More checks? A payroll tax cut? Trump and Congress split on next coronavirus relief plan

WASHINGTON – President Donald Trump and congressional leaders have pitched a number of proposals they argue are essential to a new coronavirus relief plan to combat the effects of the coronavirus. The result: A grab bag of ideas without a deal.

Trump wants a payroll tax cut that Democrats have flat-out opposed. Democrats are adamant about more funding for state and local governments. And some Republicans would rather wait and see how the nearly $3 trillion in already approved relief pans out before moving forward with more.

Pressure to reconcile the competing plans could intensify as Trump and lawmakers regroup after the country's unemployment rate reached nearly 15% last week, a grim indicator underscoring the virus' toll on American businesses and workers. Officials now predict unemployment could pass 20% in the coming months, approaching the 25% rate reached during the Great Depression.

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However, discussions between the two sides are happening, White House economic adviser Larry Kudlow said on Sunday.

"We're collecting ideas for next steps," Kudlow said on ABC’s "This Week With George Stephanopoulos."

Kudlow, who described the talks as "informal," said he and another Trump economic adviser, Kevin Hassett, held a conference call on Friday with about 50 House Republicans and Democrats. Another conference call with senators is set for Monday.

Despite the talks, House Democrats may march forward on a massive package that is expected to exceed $2 trillion, with a vote possible as early as this week. The legislation is not expected to be taken up in the Republican-controlled Senate.

Republicans, Democrats and the president have all drawn lines on provisions they say must be included in the next bill – mandates that will be major hurdles to getting more financial aid to workers, families, businesses and local governments.

House Speaker Nancy Pelosi of Calif., listens to a reporter's question during a news conference on Capitol Hill on May 7.
House Speaker Nancy Pelosi of Calif., listens to a reporter's question during a news conference on Capitol Hill on May 7.

What could be in the next package?

There are dozens of provisions that could make their way into the next package.

Democrats have said they want to move quickly on what they’ve called a second installment to the historic CARES Act, the $2 trillion package passed in March that sent relief checks to Americans, boosted unemployment benefits and created a loan program for small businesses. Republicans are touting liability protections for businesses and have also suggested a pause on additional legislation.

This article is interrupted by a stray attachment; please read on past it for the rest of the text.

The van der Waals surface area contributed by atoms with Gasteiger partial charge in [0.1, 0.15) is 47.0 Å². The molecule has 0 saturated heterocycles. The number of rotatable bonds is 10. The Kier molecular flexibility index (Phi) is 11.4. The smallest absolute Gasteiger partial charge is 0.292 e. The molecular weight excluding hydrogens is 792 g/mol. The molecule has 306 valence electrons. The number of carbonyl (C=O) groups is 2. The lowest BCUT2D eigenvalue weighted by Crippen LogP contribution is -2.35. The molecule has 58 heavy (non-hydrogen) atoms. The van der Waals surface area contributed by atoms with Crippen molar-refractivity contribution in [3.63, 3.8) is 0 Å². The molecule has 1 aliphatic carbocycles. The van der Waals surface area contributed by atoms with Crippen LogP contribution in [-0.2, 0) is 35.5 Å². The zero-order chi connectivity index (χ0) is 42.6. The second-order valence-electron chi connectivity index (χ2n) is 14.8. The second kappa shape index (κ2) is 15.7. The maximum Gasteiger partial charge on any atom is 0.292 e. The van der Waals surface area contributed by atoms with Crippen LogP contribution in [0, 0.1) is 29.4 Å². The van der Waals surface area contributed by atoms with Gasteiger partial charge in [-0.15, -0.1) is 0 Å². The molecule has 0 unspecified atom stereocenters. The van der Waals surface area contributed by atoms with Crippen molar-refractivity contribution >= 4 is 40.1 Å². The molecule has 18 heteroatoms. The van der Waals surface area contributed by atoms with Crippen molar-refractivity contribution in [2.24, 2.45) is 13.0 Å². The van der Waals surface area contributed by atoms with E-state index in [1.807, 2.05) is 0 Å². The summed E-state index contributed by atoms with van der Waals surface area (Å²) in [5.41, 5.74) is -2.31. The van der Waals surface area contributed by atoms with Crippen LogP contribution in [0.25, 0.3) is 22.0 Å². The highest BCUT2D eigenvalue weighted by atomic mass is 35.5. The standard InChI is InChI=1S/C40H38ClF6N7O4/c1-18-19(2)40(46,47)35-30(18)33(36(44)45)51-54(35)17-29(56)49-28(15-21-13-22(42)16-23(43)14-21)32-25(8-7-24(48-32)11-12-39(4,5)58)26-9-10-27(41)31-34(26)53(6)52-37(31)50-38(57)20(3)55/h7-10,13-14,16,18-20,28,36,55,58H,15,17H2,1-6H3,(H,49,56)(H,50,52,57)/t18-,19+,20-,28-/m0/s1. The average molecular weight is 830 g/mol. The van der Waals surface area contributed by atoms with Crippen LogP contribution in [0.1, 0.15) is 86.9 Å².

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Here's what members of both parties have identified as key priorities in the next package:

  • State, local and tribal funding: Democrats have highlighted additional funds for state, local and tribal governments as their No. 1 priority in the next package. They've proposed anywhere from $500 billion to $1 trillion to help address budget shortfalls. But Trump has said he has no interest in bailing out states that he thinks have been poorly managed.

  • Payroll tax cut: Trump has repeatedly floated the idea of a payroll tax cut, saying "that’s going to really put people to work." The size of the cut and other details have not been released.

  • Cash payments: A number of Democrats are proposing additional relief payments to Americans, with one proposal including $2,000 monthly payments for at least six months. Trump has previously voiced support for additional payments but lately has shifted focus and emphasized the need for a payroll tax cut. Democrats have also highlighted the need to extend bolstered unemployment benefits as millions of Americans remain unemployed.

  • Liability protections for businesses: Republicans are demanding that any new bill include protections for business from what conservatives have called frivolous and opportunistic lawsuits as states and companies begin to reopen, a proposition that Democrats say they oppose.

  • Funds for hospitals, testing and hazard pay for workers: Democrats and Republicans have highlighted the needs for more testing, and liberals are pushing for billions more to rapidly expand testing as the country attempts to reopen. Bipartisan proposals have also been floated for increased funding for rural hospitals and hazard pay for front-line workers, something the president has embraced.

  • More funds for small businesses: Congressional lawmakers in both parties have said they are watching the Small Business Association's Paycheck Protection Program, which Congress replenished with billions in April. Lawmakers have acknowledged more funding might be needed for the program.

  • Infrastructure spending: Republicans and Democrats have repeatedly cited the need to repair the nation’s aging infrastructure and members of both parties have suggested a massive infrastructure could help in a recovery effort, while also creating new jobs for Americans.

Will more aid even be taken up?

While Democrats push for another round of relief, some Republicans are not in any rush to take up additional legislation addressing the pandemic.

Instead, many conservatives say they want to see how the funds already allocated are being used.